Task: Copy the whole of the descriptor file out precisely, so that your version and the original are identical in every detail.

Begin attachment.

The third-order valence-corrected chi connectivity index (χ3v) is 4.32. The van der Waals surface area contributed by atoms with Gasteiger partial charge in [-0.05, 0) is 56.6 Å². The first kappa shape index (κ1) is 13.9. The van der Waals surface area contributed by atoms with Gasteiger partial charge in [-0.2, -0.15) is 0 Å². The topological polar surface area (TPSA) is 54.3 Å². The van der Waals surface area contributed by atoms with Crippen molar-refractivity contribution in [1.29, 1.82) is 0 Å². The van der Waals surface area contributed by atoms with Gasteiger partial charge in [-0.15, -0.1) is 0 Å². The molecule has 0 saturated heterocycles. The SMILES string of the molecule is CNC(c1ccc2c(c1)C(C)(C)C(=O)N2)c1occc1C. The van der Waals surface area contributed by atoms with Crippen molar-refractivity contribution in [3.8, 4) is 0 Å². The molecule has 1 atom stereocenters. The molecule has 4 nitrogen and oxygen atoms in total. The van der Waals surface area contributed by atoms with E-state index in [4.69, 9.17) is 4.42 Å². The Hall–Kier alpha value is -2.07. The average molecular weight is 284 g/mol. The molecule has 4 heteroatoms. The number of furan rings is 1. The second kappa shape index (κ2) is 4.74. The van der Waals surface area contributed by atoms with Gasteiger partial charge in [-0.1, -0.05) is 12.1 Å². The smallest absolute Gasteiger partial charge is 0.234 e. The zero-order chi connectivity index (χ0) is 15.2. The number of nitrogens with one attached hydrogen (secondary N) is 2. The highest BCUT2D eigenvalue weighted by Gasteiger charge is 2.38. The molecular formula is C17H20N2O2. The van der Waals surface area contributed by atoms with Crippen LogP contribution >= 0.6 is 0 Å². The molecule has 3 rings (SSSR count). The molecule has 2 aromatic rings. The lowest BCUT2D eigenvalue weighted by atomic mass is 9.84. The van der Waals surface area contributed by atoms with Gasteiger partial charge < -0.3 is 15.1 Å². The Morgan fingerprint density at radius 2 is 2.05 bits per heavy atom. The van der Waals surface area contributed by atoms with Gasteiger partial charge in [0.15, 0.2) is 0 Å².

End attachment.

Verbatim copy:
The third-order valence-corrected chi connectivity index (χ3v) is 4.32. The van der Waals surface area contributed by atoms with Gasteiger partial charge in [-0.05, 0) is 56.6 Å². The first kappa shape index (κ1) is 13.9. The van der Waals surface area contributed by atoms with Gasteiger partial charge in [-0.2, -0.15) is 0 Å². The topological polar surface area (TPSA) is 54.3 Å². The van der Waals surface area contributed by atoms with Crippen molar-refractivity contribution in [1.29, 1.82) is 0 Å². The van der Waals surface area contributed by atoms with Gasteiger partial charge in [-0.15, -0.1) is 0 Å². The molecule has 0 saturated heterocycles. The SMILES string of the molecule is CNC(c1ccc2c(c1)C(C)(C)C(=O)N2)c1occc1C. The van der Waals surface area contributed by atoms with Crippen molar-refractivity contribution in [3.8, 4) is 0 Å². The molecule has 1 atom stereocenters. The molecule has 4 nitrogen and oxygen atoms in total. The van der Waals surface area contributed by atoms with E-state index in [4.69, 9.17) is 4.42 Å². The Hall–Kier alpha value is -2.07. The average molecular weight is 284 g/mol. The molecule has 4 heteroatoms. The number of furan rings is 1. The second kappa shape index (κ2) is 4.74. The van der Waals surface area contributed by atoms with Gasteiger partial charge in [-0.1, -0.05) is 12.1 Å². The smallest absolute Gasteiger partial charge is 0.234 e. The zero-order chi connectivity index (χ0) is 15.2. The number of nitrogens with one attached hydrogen (secondary N) is 2. The highest BCUT2D eigenvalue weighted by Gasteiger charge is 2.38. The molecular formula is C17H20N2O2. The van der Waals surface area contributed by atoms with Crippen LogP contribution >= 0.6 is 0 Å². The molecule has 3 rings (SSSR count). The molecule has 2 aromatic rings. The lowest BCUT2D eigenvalue weighted by atomic mass is 9.84. The van der Waals surface area contributed by atoms with Gasteiger partial charge < -0.3 is 15.1 Å². The Morgan fingerprint density at radius 2 is 2.05 bits per heavy atom. The van der Waals surface area contributed by atoms with Gasteiger partial charge in [0.15, 0.2) is 0 Å².